The uncanny song of Weddell seals hanging in the air, as they lie dreaming on an ice floe lodged fast in the back bay. The lurking menace of leopard seals, conducting secret surveillance of the shallows, waiting to surge ashore and snatch the unwary. A rounded brown boulder in the shallows, almost the size of a small island, which yawned deeply, transforming itself into a bull elephant seal.
On still days, when fog lay like a felt blanket over the natural harbour obscuring views of peaks and pinnacles of Wiencke Island, immediate sounds were dampened, amplifying the roaring silence that lay behind. The raucous colonies of penguins and blue-eyed shags muffled long enough to pick out the saltwater signals of whales taking their breaths in the silky, quicksilver water of the bay; two, no three humpbacks scouting the deep water channel on the inside of Lecuyer Point, or a lone minke making its way between the improbably named islands of Boogie and Woogie.
Port Lockroy is a rare place in Antarctica, a tiny island where the human story of the continent is writ large. Around us was the evidence of the whalers that followed the ships of the Heroic Age of Exploration South, through to Operation Tabarin and the construction of Bransfield House/Base A, at the time when international relations on the ice were strained, and politics pushed to the fore. Then the era of science, where the continent was transformed into a vast laboratory of measuring and monitoring, revealed by the artefacts and oral histories of the museum, to our current-day experiences of expedition tourism and bucket-list travel.
The wealth of stories continued with the people we met throughout the season, both face-to-face and through correspondence delivered to the Post Office. Previous Lockroy team members, experienced field guides and expedition leaders, research scientists, and former and current staff of both the UK Antarctic Heritage Trust and British Antarctic Survey passed through Goudier Island during the season, enriching our understanding of the place and welcoming us to the Antarctic family like we already belonged, allowing us to become part of the ongoing history of the place.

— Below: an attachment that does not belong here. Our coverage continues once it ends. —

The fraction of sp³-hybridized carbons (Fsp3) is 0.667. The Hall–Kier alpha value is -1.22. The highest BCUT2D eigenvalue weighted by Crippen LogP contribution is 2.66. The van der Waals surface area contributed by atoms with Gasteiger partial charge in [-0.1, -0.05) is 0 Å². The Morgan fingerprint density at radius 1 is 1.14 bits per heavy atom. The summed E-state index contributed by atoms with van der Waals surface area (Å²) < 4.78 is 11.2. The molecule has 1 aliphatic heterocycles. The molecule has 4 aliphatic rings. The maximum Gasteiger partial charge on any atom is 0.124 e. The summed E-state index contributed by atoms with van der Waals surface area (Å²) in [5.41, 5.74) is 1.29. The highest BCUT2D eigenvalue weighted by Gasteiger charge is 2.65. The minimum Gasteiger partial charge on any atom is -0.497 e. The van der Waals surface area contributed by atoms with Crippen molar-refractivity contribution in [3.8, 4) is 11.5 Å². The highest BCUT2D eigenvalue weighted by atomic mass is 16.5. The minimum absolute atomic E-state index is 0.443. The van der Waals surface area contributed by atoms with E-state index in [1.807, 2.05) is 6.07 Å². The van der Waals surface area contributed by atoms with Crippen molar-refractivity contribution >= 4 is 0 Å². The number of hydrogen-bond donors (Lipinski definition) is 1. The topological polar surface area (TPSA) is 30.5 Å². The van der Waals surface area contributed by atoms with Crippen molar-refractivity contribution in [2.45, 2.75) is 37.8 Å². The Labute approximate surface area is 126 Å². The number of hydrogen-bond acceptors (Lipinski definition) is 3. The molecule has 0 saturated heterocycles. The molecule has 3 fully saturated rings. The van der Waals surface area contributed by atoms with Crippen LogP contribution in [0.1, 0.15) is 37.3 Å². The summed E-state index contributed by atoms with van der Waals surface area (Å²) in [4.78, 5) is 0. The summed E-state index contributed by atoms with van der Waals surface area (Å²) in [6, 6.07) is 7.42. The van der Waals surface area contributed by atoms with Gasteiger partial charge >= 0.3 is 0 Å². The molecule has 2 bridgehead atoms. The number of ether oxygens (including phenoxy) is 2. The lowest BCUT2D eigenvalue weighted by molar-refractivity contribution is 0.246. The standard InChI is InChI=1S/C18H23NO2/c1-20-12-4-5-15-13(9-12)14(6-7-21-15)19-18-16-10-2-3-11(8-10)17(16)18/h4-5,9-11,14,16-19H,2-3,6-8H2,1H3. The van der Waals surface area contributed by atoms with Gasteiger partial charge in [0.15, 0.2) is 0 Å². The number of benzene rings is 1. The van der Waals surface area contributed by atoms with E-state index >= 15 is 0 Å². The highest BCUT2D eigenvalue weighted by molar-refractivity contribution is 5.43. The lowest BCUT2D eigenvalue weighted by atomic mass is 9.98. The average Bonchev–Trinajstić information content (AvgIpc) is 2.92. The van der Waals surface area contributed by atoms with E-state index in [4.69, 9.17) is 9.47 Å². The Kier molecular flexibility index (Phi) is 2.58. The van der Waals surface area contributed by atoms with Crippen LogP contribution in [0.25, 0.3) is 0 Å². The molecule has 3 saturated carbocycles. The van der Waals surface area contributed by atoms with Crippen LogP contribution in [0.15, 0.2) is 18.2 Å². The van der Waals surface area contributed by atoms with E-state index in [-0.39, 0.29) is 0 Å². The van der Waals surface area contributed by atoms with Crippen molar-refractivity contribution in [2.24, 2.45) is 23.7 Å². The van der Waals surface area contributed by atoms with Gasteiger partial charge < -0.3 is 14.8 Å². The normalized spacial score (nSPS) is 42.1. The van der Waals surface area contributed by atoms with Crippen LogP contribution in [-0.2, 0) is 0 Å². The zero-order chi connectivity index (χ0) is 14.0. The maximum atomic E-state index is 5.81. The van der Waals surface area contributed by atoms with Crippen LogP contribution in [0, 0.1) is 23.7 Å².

Port Lockroy is reported to be one of the most visited sites in Antarctica, and while the 2019/20 season proved to be far from usual, we still welcomed thousands of people into our small world for a while, and helped them pass on their share of wonder and awe written on the back of a postcard.
Finally, all that remains is to say what a privilege it was to share such a profound experience with an incredible team of people, who started the season as my work colleagues and after four months of living in each other’s pockets, are firmly life-long friends. Sitting together on a golden afternoon by the landing site, once the day’s guests had gone, watching for the blown spray and flashes of tail flukes across the Neumayer Channel, listening to the snapcracklepop of melting icebergs, and toasting our luck with gin gifted by the crew of a superyacht and tonic scrounged from our favourite hospitality manager. Or huddled together in a cuddlepuddle under blankets and duvets to watch a film as sleety rain-lashed windows and storm-force winds shook the very building around us. These are the moments I’ll cherish most.
Standing on the aft deck of the ship that would take us back to Ushuaia I could feel the undeniable magnetic pull from our island, tucked under the sheer rock and ice of Mount Luigi and the Seven Sisters, then a sudden snap as we rounded the headland and Port Lockroy was lost behind the rise of Doumer Island. I think a little piece of my heart was left behind.
By endurance we sauna.
Extracts from this piece were first published as posts on the UKAHTPort Lockroy blog.